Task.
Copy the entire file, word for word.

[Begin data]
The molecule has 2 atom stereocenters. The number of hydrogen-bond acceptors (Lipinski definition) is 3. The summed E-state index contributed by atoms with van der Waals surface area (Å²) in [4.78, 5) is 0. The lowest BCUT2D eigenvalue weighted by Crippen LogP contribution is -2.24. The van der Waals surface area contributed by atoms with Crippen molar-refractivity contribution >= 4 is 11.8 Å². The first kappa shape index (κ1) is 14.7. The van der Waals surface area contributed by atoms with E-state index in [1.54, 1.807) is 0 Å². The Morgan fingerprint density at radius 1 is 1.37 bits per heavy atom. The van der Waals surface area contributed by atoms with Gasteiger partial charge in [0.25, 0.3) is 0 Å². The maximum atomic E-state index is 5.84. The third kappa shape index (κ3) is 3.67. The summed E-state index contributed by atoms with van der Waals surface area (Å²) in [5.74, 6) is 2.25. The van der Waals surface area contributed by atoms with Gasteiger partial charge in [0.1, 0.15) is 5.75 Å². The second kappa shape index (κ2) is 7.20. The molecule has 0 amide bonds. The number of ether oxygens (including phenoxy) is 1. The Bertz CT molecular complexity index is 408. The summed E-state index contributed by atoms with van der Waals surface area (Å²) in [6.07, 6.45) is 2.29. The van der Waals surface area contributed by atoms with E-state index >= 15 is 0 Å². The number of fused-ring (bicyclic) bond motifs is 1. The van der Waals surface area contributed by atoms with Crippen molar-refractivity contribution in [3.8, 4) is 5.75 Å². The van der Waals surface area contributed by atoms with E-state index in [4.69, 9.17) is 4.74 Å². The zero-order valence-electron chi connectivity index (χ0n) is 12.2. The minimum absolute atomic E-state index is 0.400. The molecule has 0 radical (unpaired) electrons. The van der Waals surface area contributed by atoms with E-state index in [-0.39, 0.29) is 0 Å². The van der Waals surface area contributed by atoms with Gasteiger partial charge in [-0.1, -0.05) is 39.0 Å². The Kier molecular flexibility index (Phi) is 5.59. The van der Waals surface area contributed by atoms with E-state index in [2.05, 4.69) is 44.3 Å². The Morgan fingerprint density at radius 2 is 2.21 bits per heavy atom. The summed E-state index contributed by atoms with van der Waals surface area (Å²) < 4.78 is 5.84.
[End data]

The molecule has 2 atom stereocenters. The number of hydrogen-bond acceptors (Lipinski definition) is 3. The summed E-state index contributed by atoms with van der Waals surface area (Å²) in [4.78, 5) is 0. The lowest BCUT2D eigenvalue weighted by Crippen LogP contribution is -2.24. The van der Waals surface area contributed by atoms with Crippen molar-refractivity contribution >= 4 is 11.8 Å². The first kappa shape index (κ1) is 14.7. The van der Waals surface area contributed by atoms with E-state index in [1.54, 1.807) is 0 Å². The Morgan fingerprint density at radius 1 is 1.37 bits per heavy atom. The van der Waals surface area contributed by atoms with Gasteiger partial charge in [0.25, 0.3) is 0 Å². The maximum atomic E-state index is 5.84. The third kappa shape index (κ3) is 3.67. The summed E-state index contributed by atoms with van der Waals surface area (Å²) in [5.74, 6) is 2.25. The van der Waals surface area contributed by atoms with Gasteiger partial charge in [0.1, 0.15) is 5.75 Å². The second kappa shape index (κ2) is 7.20. The molecule has 0 amide bonds. The number of ether oxygens (including phenoxy) is 1. The Bertz CT molecular complexity index is 408. The summed E-state index contributed by atoms with van der Waals surface area (Å²) in [6.07, 6.45) is 2.29. The van der Waals surface area contributed by atoms with E-state index >= 15 is 0 Å². The number of fused-ring (bicyclic) bond motifs is 1. The van der Waals surface area contributed by atoms with Crippen molar-refractivity contribution in [3.8, 4) is 5.75 Å². The van der Waals surface area contributed by atoms with E-state index in [4.69, 9.17) is 4.74 Å². The zero-order valence-electron chi connectivity index (χ0n) is 12.2. The minimum absolute atomic E-state index is 0.400. The molecule has 0 radical (unpaired) electrons. The van der Waals surface area contributed by atoms with E-state index in [-0.39, 0.29) is 0 Å². The van der Waals surface area contributed by atoms with Gasteiger partial charge in [-0.1, -0.05) is 39.0 Å². The Kier molecular flexibility index (Phi) is 5.59. The van der Waals surface area contributed by atoms with E-state index in [2.05, 4.69) is 44.3 Å². The Morgan fingerprint density at radius 2 is 2.21 bits per heavy atom. The summed E-state index contributed by atoms with van der Waals surface area (Å²) < 4.78 is 5.84.